Contact dermatitis, also known as contact eczema, is an adverse skin reaction after contact exposure to a foreign agent, caused either by its irritant (irritant contact dermatitis, ICD) or its allergenic property (allergic contact dermatitis, ACD). The clinical appearance of the lesions depends on the skin region involved and the duration of the exposure; it may be papular, urticaria-like, vesicular, or bullous, presented on an erythematous background. In dark pigmented or black skin, erythema is less recognizable, and the lesions are often hypo- or hyperpigmented; after repeated or persisting exposure, eczematization occurs, and chronic pruritus often results in lichenification. In specific areas of the body such as the eyelids, penis, and scrotum, contact dermatitis can be presented as erythematous edema rather than papules or vesicles. Lesions can be provoked or aggravated by exposure to sun or UV light, resulting in a phototoxic or photoallergic reaction. The skin response also depends on the particular properties of the agent, the nature and duration of the contact, and the individual susceptibility of the patient.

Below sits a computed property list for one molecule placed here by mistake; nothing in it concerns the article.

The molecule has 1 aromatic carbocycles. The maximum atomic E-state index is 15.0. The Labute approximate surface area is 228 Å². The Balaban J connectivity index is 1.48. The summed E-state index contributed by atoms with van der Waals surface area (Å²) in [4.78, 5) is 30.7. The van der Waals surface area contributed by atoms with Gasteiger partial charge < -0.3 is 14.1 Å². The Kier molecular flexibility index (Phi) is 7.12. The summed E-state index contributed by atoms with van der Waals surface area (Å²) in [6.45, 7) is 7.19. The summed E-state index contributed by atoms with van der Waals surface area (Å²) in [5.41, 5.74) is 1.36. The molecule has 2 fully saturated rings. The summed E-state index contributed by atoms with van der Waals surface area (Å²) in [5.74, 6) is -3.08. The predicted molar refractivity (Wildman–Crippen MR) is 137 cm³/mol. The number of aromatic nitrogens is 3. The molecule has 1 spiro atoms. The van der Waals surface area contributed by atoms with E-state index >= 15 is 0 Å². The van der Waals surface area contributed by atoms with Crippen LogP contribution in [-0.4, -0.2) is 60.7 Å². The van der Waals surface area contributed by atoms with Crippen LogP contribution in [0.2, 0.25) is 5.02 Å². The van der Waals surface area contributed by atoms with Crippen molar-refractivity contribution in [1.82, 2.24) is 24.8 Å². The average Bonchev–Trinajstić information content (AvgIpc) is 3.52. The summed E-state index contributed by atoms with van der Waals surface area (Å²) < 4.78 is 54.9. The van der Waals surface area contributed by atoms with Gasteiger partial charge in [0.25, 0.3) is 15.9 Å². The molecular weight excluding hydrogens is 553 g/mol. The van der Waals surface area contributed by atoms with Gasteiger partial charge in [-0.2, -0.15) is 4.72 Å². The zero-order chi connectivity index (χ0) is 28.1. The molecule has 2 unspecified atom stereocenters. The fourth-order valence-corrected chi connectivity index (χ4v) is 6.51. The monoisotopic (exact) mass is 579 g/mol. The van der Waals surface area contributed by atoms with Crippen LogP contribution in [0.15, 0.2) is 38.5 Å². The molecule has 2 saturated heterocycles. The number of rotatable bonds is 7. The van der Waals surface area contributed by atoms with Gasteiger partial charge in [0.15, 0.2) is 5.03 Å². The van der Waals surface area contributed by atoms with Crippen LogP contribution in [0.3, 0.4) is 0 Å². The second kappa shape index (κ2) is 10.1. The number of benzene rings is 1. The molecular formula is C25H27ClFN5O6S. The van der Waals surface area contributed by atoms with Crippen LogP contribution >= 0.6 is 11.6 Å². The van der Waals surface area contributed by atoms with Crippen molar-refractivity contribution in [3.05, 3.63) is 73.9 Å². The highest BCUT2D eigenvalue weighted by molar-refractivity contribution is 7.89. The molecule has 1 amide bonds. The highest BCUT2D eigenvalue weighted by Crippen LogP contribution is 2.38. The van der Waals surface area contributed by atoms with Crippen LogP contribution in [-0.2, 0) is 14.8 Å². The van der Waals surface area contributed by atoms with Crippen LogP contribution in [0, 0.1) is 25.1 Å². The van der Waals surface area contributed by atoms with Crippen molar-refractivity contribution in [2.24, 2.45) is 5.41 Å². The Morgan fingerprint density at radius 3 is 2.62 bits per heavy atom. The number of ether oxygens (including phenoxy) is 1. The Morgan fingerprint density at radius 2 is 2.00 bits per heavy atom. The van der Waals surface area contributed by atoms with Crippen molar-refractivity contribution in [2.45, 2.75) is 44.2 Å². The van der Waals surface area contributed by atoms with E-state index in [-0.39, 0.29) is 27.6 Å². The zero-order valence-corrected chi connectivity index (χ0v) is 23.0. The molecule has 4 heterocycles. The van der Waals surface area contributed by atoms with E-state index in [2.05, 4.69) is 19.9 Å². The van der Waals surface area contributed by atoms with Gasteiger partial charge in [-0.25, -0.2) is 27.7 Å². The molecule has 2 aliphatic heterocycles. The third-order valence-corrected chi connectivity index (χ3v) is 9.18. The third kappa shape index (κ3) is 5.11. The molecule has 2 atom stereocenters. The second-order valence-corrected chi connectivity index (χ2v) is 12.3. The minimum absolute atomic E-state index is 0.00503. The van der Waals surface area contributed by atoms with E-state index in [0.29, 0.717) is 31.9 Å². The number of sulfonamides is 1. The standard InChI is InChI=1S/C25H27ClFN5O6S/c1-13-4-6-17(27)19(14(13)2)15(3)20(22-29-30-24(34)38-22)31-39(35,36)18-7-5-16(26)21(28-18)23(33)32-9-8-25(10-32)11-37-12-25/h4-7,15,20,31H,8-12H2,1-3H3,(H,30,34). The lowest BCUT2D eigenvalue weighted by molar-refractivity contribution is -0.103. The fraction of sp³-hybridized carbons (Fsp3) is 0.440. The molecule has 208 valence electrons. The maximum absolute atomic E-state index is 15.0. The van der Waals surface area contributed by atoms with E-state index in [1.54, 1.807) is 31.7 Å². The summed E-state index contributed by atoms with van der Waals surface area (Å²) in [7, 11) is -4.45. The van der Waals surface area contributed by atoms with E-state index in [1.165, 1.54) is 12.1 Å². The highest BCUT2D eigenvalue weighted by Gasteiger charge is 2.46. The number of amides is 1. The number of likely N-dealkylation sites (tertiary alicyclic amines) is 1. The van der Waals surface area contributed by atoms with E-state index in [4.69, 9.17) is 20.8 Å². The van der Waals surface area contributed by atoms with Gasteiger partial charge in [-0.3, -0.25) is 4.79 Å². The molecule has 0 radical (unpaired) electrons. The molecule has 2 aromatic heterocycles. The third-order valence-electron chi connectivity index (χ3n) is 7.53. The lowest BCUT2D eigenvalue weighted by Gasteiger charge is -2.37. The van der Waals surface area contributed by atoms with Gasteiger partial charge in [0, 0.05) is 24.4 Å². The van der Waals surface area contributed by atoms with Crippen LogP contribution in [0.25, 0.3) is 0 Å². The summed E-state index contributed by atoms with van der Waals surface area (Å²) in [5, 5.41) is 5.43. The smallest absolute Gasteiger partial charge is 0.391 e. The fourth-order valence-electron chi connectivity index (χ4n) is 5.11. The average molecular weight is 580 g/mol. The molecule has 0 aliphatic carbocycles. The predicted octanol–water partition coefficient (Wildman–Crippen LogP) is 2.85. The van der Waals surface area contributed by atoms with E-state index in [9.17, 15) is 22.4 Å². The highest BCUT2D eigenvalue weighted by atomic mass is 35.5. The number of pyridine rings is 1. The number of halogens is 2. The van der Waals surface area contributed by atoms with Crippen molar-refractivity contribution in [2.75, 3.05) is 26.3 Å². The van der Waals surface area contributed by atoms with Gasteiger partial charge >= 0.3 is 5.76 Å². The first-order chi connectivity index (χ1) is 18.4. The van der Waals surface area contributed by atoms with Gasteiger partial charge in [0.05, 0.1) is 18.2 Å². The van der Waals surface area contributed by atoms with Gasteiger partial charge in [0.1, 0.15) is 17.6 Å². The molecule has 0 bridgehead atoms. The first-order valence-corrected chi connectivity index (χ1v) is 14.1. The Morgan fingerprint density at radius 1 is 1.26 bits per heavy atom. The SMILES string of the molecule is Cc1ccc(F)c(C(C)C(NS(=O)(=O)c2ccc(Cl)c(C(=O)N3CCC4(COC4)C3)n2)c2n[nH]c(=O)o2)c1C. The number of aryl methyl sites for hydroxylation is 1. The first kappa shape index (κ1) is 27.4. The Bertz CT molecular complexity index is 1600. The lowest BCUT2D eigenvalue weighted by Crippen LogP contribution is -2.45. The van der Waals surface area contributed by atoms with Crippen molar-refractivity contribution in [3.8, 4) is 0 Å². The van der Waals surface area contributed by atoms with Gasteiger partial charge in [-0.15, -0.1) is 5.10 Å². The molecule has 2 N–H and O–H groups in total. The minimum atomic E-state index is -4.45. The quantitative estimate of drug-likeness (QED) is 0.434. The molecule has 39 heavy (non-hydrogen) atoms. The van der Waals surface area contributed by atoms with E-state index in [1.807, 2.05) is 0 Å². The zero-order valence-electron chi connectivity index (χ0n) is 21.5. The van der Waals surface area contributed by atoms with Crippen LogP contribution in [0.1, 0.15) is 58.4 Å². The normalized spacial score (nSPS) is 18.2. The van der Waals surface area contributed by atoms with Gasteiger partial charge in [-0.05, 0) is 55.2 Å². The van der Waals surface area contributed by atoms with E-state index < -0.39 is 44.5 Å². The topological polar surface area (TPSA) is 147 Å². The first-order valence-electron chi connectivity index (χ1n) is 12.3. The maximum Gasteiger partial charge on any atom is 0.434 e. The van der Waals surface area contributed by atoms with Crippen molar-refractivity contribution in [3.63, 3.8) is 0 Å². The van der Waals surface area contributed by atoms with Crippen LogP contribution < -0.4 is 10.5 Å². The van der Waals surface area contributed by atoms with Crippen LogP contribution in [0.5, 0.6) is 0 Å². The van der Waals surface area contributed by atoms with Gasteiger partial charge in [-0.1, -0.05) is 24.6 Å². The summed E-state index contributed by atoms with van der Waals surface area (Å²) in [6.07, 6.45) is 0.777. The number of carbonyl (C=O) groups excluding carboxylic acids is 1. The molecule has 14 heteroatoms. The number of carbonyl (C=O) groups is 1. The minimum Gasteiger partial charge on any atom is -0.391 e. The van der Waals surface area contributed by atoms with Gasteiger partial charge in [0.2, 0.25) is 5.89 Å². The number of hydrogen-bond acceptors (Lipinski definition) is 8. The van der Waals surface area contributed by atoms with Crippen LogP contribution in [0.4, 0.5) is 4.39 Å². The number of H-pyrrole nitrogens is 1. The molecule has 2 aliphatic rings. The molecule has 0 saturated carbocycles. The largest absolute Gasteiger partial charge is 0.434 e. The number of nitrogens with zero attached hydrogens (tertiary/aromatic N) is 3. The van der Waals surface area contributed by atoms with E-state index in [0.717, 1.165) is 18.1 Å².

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Ruszczak, Z., Abdelhadi, S. (2018). Contact Dermatitis in Skin of Color. In: Orfanos, C., Zouboulis, C., Assaf, C. (eds) Pigmented Ethnic Skin and Imported Dermatoses. Springer, Cham. https://doi.org/10.1007/978-3-319-69422-1_2
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